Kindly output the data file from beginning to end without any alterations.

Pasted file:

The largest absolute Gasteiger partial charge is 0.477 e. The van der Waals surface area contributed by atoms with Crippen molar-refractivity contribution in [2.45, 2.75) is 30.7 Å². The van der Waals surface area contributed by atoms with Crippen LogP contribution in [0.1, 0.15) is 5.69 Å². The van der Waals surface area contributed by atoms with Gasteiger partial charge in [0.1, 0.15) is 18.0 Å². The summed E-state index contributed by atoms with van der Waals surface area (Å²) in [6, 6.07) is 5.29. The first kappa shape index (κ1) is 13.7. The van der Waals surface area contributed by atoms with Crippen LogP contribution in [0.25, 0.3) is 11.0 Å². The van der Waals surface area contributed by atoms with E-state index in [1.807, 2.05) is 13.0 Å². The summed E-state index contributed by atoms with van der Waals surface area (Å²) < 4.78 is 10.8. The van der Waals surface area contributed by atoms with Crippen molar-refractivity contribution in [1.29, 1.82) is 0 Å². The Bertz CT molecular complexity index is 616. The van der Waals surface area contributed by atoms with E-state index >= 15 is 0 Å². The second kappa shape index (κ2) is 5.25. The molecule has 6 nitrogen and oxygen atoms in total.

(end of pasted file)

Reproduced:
The largest absolute Gasteiger partial charge is 0.477 e. The van der Waals surface area contributed by atoms with Crippen molar-refractivity contribution in [2.45, 2.75) is 30.7 Å². The van der Waals surface area contributed by atoms with Crippen LogP contribution in [0.1, 0.15) is 5.69 Å². The van der Waals surface area contributed by atoms with Gasteiger partial charge in [0.1, 0.15) is 18.0 Å². The summed E-state index contributed by atoms with van der Waals surface area (Å²) in [6, 6.07) is 5.29. The first kappa shape index (κ1) is 13.7. The van der Waals surface area contributed by atoms with Crippen LogP contribution in [0.25, 0.3) is 11.0 Å². The van der Waals surface area contributed by atoms with E-state index in [1.807, 2.05) is 13.0 Å². The summed E-state index contributed by atoms with van der Waals surface area (Å²) < 4.78 is 10.8. The van der Waals surface area contributed by atoms with Crippen molar-refractivity contribution in [1.29, 1.82) is 0 Å². The Bertz CT molecular complexity index is 616. The van der Waals surface area contributed by atoms with E-state index >= 15 is 0 Å². The second kappa shape index (κ2) is 5.25. The molecule has 6 nitrogen and oxygen atoms in total.